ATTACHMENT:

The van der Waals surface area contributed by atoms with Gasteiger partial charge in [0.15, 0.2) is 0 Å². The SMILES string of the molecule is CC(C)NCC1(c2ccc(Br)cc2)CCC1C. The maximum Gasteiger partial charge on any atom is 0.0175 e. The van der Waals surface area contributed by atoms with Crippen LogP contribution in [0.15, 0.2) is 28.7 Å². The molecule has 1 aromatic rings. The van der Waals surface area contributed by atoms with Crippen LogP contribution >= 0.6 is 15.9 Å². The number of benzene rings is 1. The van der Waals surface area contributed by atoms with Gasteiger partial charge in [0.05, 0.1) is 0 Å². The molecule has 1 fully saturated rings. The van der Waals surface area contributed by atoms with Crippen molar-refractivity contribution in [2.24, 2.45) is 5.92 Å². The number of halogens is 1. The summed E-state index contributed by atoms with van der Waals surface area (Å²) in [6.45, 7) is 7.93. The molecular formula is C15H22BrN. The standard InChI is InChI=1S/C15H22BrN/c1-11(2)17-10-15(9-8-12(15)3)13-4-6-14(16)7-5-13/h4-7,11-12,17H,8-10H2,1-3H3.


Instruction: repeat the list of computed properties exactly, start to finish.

The van der Waals surface area contributed by atoms with Gasteiger partial charge in [0.15, 0.2) is 0 Å². The SMILES string of the molecule is CC(C)NCC1(c2ccc(Br)cc2)CCC1C. The maximum Gasteiger partial charge on any atom is 0.0175 e. The van der Waals surface area contributed by atoms with Crippen LogP contribution in [0.15, 0.2) is 28.7 Å². The molecule has 1 aromatic rings. The van der Waals surface area contributed by atoms with Crippen LogP contribution >= 0.6 is 15.9 Å². The number of benzene rings is 1. The van der Waals surface area contributed by atoms with Gasteiger partial charge in [0.05, 0.1) is 0 Å². The molecule has 1 fully saturated rings. The van der Waals surface area contributed by atoms with Crippen molar-refractivity contribution in [2.24, 2.45) is 5.92 Å². The number of halogens is 1. The summed E-state index contributed by atoms with van der Waals surface area (Å²) in [6.45, 7) is 7.93. The molecular formula is C15H22BrN. The standard InChI is InChI=1S/C15H22BrN/c1-11(2)17-10-15(9-8-12(15)3)13-4-6-14(16)7-5-13/h4-7,11-12,17H,8-10H2,1-3H3.